Sunday, August 26, 2012

The Free Lebanese Army?

[Originally posted at NOW Lebanon]

Though rejected by the Sunni establishment, the idea is endorsed by extremists.

Sunni fighters on the ground in Bab al-Tabbaneh on Wednesday (AFP)
Following a week of pronounced anxieties in Lebanon brought on by the kidnapping of 20 Syrians and a Turkish national by the self-described “military wing” of the influential Shiite Moqdad clan, Tuesday’s reports of the formation of a “Sunni military council” by a prominent Tripoli Salafist—echoing calls in May for the creation of a “Free Lebanese Army”—had many in the country fearing the worst.

Those fears now look to have been somewhat misplaced, as Sheikh Salem al-Rafei—the cleric said to have announced the formation during his Friday sermon—appears to have backtracked amid near-unanimous condemnation of the idea from the Sunni establishment. “All of the officials and sons of Tripoli reject the idea of forming military councils,” said Future bloc MP Mohammad Kabbara on Wednesday after discussing the issue with Rafei. Similarly, the Tripoli mufti, Sheikh Malek Shaar, categorically ruled it out on Friday, while Future bloc MP Ahmad Fatfat called Thursday for “turning Tripoli into an arms-free city.” Rafei himself declined to talk to NOW Lebanon about the matter, though he has told NOW in the past that he too advocates an arms-free Tripoli.

At the same time, some of the more hardline Sunni Islamists have openly and enthusiastically endorsed the idea. Despite telling NOW in June that he opposed all non-state weapons, Sheikh Omar Bakri Muhammad, the former UK leader of Hizb ut-Tahrir and founder of Salafist-Jihadist outfits al-Muhajiroun and Islam4UK, now says, “I support the establishment of a military council for the Sunnis of Bab al-Tabbaneh […] not just in the North, but in the wider region. Everyone has weapons in Lebanon: the Internal Security Forces, the army, Hezbollah, Amal, the Syrian Social Nationalist Party, the Palestinians. It is only the Sunnis who are without arms. So when Sheikh Ahmad al-Assir’s demands [to rid the country of non-state weapons] were not met, we had to say that we will arm ourselves in return.”

When contacted for comment, Assir was equivocal, ostensibly rejecting the military council idea while not materially differing from Bakri’s position. “In no way are we creating a military council, nor do we approve of it,” he told NOW. “What Rafei meant was that in case the government cannot protect us, we will have to take measures to protect ourselves.”

Bakri made no such evasions. Asked to explain how the council would function in practice, he asserted its activities would not be aggressive. “It will not be formed to face a certain group or party but only for self-defense and as a contingency in the event of an attack. We have seen the army’s failure to carry out its duty of putting an end to the [Moqdad] kidnappings. Also consider that Syrian tanks are shelling our borders and are entering certain areas constantly and making arrests. The military council is a reaction and is not an organization or party, nor does it aim to replace the state or the army.”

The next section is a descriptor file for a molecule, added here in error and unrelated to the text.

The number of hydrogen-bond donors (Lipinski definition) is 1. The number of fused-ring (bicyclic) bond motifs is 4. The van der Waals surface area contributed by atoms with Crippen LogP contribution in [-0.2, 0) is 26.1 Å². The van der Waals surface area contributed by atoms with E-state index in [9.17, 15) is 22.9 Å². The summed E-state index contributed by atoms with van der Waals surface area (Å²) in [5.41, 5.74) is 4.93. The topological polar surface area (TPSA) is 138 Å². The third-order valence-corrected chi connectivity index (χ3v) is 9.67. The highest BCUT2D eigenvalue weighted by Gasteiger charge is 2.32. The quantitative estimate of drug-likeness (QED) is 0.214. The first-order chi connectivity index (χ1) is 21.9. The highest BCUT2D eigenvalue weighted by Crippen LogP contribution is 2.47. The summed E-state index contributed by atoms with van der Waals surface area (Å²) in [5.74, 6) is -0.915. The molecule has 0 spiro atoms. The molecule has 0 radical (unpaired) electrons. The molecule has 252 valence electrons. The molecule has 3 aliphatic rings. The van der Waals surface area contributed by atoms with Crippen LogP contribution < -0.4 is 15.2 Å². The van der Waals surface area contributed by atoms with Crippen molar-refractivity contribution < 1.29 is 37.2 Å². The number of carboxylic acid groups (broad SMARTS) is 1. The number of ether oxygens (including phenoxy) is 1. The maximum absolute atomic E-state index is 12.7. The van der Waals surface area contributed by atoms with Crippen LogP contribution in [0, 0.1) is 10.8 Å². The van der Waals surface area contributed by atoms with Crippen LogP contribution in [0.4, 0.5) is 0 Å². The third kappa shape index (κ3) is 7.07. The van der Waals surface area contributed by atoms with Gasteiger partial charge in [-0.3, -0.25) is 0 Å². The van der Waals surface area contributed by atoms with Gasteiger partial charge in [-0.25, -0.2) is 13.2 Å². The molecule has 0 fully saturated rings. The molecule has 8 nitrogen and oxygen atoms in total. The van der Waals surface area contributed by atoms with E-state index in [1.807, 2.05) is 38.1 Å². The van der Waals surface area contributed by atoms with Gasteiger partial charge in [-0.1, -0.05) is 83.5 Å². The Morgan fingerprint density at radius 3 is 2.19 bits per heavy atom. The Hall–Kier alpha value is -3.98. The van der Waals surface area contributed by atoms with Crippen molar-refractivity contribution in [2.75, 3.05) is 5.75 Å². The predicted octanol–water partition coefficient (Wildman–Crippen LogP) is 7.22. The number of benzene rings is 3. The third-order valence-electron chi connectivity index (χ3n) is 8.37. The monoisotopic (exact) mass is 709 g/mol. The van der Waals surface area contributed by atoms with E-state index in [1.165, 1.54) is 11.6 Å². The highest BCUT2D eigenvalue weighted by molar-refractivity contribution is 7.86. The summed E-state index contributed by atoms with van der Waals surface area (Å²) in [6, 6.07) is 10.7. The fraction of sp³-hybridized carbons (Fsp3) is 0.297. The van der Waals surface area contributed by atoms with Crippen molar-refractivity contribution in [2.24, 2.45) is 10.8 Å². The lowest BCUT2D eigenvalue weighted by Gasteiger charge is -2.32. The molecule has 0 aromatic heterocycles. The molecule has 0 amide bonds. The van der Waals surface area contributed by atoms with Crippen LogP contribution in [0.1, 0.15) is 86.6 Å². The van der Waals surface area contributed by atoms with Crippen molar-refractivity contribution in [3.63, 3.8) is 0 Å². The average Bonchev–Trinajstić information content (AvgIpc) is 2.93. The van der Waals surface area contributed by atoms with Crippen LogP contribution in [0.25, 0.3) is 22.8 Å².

Sheikh Nabil Rahim, who was arrested in 2008 on charges of belonging to Fatah al-Islam, essentially agreed with Bakri, although he claimed that Rafei’s original proposal was non-sectarian. “I listened to the statements of Sheikh Rafei, and he said there should be a military council for all sects, including Shiites, Christians and Sunnis. We are with the state and the army, but this is in self-defense in case they cannot provide protection for their citizens,” he told NOW.

In any case, for actual fighters on the ground in Tripoli, these debates may be largely academic. A Sunni militiaman from the Qobbeh neighborhood who preferred not to be named scoffed when asked about the military council, dismissing it as a rhetorical retort to the “military wing” of the Moqdads. Though Rafei is held in high esteem in Tripoli, and could certainly mobilize militants if he wished, the idea of a formally structured paramilitary outfit for all Sunnis in Lebanon was fantasy, he told NOW.

Moreover, as the tragic re-eruptions of violence in the city over the past week have amply demonstrated, the Sunnis of Tripoli’s Bab al-Tabbaneh have already had a de facto militia for quite some time. In the words of the Qobbeh fighter, “What difference does it make if we call it a ‘military council’ now?”

Bassem Nemeh, Assem Bazzi and Nadine Elali contributed reporting.

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